One of the most studied – and interesting aspects of human psychology relates to how we learn. As a child, your mind captures and processes information in a simplified way. However, learning becomes a much more complex process as you age, which is a challenge VR helps address.
Immersive learning, supported by VR allows us to learn skills just like we did when we were children, through observation and emulation. This type of learning plays a huge role in why it’s so effective for learning new skills. Even though we become able to process abstract information around age 12, we still learn best by observing and mimicking others, just as children do.
Defining Immersive Learning with Respect to Technology
In the past, immersive learning was a phrase used to describe certain experiences where an individual was placed in a new environment to develop or master a new skill. Let’s take a look at pilot training for example. This training has undergone a massive evolution of techniques over the years; the earliest is a process called “gliding.” When gliding, pilots in training would physically sit in the glider, which was exposed to a strong facing wind "feeling" the controls by keeping the wings in a horizontal position. This was the early version of experiencing flight controls.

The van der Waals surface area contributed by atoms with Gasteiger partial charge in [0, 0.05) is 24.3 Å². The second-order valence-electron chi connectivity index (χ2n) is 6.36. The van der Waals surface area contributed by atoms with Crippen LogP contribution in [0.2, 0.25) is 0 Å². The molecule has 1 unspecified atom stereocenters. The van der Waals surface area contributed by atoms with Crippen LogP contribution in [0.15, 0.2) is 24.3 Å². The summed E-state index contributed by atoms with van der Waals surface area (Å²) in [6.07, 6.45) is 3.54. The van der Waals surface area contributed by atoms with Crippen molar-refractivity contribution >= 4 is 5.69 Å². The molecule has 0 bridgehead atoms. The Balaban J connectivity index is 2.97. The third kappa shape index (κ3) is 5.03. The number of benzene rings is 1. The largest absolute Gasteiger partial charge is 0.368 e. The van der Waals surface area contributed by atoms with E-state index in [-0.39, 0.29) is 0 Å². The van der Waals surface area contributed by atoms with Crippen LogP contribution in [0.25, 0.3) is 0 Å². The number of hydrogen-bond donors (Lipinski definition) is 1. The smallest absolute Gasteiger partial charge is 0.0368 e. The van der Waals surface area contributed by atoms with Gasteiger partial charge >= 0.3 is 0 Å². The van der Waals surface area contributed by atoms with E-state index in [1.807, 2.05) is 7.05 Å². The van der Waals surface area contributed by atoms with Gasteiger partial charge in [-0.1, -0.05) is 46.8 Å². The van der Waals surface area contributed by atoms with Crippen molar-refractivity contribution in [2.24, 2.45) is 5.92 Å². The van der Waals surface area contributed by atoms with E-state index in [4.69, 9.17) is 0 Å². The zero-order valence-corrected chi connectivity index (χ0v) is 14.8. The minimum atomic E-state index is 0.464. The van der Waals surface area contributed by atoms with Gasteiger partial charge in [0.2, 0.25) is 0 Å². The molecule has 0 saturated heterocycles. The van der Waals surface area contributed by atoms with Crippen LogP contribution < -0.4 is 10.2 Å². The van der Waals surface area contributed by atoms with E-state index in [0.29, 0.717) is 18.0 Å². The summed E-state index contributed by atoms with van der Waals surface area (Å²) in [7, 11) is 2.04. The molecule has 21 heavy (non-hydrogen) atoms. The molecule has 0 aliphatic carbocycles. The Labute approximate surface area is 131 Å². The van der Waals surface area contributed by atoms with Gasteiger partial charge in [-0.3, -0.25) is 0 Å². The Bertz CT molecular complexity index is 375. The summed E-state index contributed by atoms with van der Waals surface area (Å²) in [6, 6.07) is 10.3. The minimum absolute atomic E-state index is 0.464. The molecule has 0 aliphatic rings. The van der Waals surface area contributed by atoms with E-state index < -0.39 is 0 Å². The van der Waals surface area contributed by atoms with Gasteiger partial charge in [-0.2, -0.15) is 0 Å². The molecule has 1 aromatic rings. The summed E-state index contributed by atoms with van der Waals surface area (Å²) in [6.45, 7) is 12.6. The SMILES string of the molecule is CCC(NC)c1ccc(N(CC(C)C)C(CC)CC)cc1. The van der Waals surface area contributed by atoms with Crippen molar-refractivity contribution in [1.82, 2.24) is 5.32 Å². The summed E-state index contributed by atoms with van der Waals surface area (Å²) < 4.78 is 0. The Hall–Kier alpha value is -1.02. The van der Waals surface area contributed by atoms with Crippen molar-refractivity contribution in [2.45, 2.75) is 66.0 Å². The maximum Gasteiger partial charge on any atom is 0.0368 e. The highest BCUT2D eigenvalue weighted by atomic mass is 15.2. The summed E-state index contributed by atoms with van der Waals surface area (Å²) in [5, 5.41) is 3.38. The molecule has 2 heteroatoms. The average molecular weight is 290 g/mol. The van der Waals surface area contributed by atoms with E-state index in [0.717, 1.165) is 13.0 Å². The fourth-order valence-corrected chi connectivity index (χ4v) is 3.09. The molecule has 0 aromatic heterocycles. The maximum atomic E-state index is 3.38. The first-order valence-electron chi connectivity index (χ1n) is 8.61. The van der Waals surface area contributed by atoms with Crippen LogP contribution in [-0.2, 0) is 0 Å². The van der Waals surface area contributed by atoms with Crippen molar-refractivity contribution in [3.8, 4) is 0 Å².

Thanks to virtual reality, immersive learning today doesn’t require expensive equipment, going to physical locations, or scheduling training time with experts in their field. Immersive learning can occur in a virtual world, allowing our brain to work as if truly plunged into a new setting, but, with a reduction in the “sink-or-swim” experience that’s common to real-world scenarios.
Through interactions with simulations in a virtual environment, the material you learn can be both stored and recalled more efficiently, compared to traditional learning. While many of us can recall a demonstration or material we’ve read, there’s still another layer of processing that translates this information into data our bodies use to perform a task. Hence, it takes us longer to learn new skills from standard instruction compared to physical immersion or learning via VR. Immersive learning with VR provides a method of interacting with information that allows us to better retain and apply skills learned during immersion to functions in the real-world1.
4 FUN FACTS ABOUT IMMERSIVE LEARNING
1. VR provides meaning and motivation
Aside from simply being fun, VR provides more relevance to well-constructed lessons and simulations, allowing you to better retain information learned, while immersed in the real world. Researchers recently produced a report in 2018 that revealed how the technology provides a useful system for what’s referred to as generative learning – to sum it up, the combination of cognitive stimuli (i.e. what you see and hear), virtual elements you interact with during immersion, and the ability to segment (basically, learning things in chunks) is particularly helpful when learning a new skill2. We all learn at different rates, meaning some of us can pick up a process quickly, but others need to “play around” before a lesson “clicks” in our heads.
2. You forget less (especially with boring subjects!)